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We're finally getting to some examples of positive companionship in different forms. This chapter emphasizes three components that are one way of achiving that goal: a benevolent and good-tempered mistress, a carefully hand-picked companion, and sufficient inequity in their positions that the lines of authority are clear. These are not women who are infantilized by having a hyper-competent housekeeper-companion, or who drive away a good prospect by the sort of bullying that comes from insecurity and narcissism.

OK, maybe I've been working through this book too long and I'm just getting bored. Or maybe it's the sense that Rizzo is trying to build a narrative that she's already established in her mind, rather than study the sources. Whatever the reason, I'm feeling a bit snippish. The book is starting to feel like a random series of 18th century biographies that can in some way be related to the idea of "companions".

I can't help but think that the story of Baddeley & Steele is more fascinating than the rather sordid, mercenary mess that Rizzo presents it as. If I were still doing the more detailed notetaking that I'm trying to step back from, I'm not sure how I would have stopped on this one. It would make a fascinating movie, full of intrigue, drama, and larger than life characters. (Almost none of which is apparent in her rather thin Wikipedia entry. Though it does have a link to Steele's biography of her.)

I could have sworn I posted this yesterday, but I'm so busy getting the legacy podcast episodes up it's not surprising a lose track of all the rotating tasks. I needed to take a day off anyway, it's just a matter of which one. Again, not much commentery on this one other than to recommend watching The Duchess, and not just because I'm a Keira Knightly fan-girl.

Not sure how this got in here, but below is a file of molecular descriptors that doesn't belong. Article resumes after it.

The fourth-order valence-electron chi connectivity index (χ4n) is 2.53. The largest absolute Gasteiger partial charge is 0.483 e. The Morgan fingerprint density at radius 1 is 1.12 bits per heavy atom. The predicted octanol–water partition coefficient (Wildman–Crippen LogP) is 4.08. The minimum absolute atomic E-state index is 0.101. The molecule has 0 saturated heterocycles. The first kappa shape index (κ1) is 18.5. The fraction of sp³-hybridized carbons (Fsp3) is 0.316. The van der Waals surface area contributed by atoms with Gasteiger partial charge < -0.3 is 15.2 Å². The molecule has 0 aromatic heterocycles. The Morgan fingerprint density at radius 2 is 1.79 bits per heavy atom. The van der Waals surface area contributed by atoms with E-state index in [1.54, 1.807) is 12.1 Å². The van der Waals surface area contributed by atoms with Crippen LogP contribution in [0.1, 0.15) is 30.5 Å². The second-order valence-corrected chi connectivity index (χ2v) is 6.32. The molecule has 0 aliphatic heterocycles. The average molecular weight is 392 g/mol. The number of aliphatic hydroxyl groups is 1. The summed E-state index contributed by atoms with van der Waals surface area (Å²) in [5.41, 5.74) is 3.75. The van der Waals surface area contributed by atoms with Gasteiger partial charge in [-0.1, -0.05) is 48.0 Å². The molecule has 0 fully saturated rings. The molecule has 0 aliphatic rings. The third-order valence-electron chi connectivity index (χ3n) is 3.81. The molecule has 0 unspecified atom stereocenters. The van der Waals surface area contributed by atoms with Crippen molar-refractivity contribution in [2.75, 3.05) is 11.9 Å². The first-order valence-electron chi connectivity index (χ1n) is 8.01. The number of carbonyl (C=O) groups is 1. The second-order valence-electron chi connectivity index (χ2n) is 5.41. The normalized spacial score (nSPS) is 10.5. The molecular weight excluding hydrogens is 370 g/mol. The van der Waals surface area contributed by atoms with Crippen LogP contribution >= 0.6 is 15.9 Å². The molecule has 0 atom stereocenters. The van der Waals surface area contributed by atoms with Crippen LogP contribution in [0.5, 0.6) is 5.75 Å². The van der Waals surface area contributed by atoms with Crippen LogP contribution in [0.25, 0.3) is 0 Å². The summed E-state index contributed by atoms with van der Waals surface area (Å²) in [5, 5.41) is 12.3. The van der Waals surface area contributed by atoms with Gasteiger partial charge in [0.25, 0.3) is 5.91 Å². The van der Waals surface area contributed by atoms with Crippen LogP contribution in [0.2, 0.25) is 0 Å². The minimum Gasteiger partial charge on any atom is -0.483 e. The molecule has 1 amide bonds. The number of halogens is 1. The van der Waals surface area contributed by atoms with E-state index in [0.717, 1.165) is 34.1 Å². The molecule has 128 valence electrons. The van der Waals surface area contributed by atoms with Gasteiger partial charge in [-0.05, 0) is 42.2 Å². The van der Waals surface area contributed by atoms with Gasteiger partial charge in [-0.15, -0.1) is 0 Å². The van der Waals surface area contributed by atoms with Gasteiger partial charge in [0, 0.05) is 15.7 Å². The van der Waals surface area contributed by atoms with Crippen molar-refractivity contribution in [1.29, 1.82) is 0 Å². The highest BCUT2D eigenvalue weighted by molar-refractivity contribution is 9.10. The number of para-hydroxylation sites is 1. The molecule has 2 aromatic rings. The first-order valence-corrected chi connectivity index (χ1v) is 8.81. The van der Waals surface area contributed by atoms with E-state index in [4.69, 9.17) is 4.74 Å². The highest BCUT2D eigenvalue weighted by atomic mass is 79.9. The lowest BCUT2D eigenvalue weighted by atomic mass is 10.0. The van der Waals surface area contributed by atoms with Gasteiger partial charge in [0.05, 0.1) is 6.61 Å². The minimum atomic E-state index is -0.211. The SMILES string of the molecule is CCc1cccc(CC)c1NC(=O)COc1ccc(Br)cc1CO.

Lesbian Historic Motif Podcast - Episode 50d - 17th Century Poet Katherine Philips - transcript

(Originally aired 2020/09/26 - listen here)

Introduction

I think the "read through then dictate" process is working as intended. No really comments on this one. Written in haste...

For today’s entry, I experimented with reading through the chapter, then dictating the summary directly. It probably shows a little in the flow of the blog, even with some editorial clean-up. But it means I’m better able to condense the notes down to the highlights rather than going off into the weeds of details as I’m reading. We’ll see how it continues.

It’s always tricky to figure out what level of summary to create for a publication. Some works are so dense I throw up my hands and give only a cursory outline. Some are so scanty I can summarize the whole. In the middle, I find the structure of a book influences my approach—if only because I have an idea of a maximum blog length that people are likely to read. (Not sure what it is exactly, but I have a vague idea.)

OK, maybe that isn't the nicest tag line for this chapter in Rizzo's book, but Elizabeth Chudleigh wasn't a very nice person. And yet, as I summed up this chapter, I couldn't help but dwell on how very gendered our impressions of people's behavior can be. Someone who is strong-willed, knows what they want and goes after it in clever and single-minded ways, knows how--and when--to be charming, and when they don't have to bother with it. These are all things that can either be admirable or hateful depending on our relation to the person and our expectations for their behavior.

Lesbian Historic Motif Podcast - Episode 50c - Book Appreciation: 17-18th century Stories in England and France - transcript

(Originally aired 2020/09/19 - listen here)

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